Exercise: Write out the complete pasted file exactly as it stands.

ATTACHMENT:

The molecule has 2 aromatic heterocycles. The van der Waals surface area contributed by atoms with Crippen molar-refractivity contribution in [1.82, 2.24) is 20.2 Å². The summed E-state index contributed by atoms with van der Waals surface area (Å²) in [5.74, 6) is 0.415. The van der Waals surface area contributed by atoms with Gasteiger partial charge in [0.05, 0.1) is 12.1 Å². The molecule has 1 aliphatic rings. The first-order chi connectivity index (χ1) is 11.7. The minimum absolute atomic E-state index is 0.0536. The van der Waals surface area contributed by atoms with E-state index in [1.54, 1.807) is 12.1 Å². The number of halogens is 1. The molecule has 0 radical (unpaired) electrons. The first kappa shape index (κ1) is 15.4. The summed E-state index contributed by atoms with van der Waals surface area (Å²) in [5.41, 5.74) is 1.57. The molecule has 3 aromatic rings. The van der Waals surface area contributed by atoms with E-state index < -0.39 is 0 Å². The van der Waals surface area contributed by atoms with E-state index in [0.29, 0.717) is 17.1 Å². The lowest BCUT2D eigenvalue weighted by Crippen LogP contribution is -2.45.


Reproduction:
The molecule has 2 aromatic heterocycles. The van der Waals surface area contributed by atoms with Crippen molar-refractivity contribution in [1.82, 2.24) is 20.2 Å². The summed E-state index contributed by atoms with van der Waals surface area (Å²) in [5.74, 6) is 0.415. The van der Waals surface area contributed by atoms with Gasteiger partial charge in [0.05, 0.1) is 12.1 Å². The molecule has 1 aliphatic rings. The first-order chi connectivity index (χ1) is 11.7. The minimum absolute atomic E-state index is 0.0536. The van der Waals surface area contributed by atoms with E-state index in [1.54, 1.807) is 12.1 Å². The number of halogens is 1. The molecule has 0 radical (unpaired) electrons. The first kappa shape index (κ1) is 15.4. The summed E-state index contributed by atoms with van der Waals surface area (Å²) in [5.41, 5.74) is 1.57. The molecule has 3 aromatic rings. The van der Waals surface area contributed by atoms with E-state index < -0.39 is 0 Å². The van der Waals surface area contributed by atoms with E-state index in [0.29, 0.717) is 17.1 Å². The lowest BCUT2D eigenvalue weighted by Crippen LogP contribution is -2.45.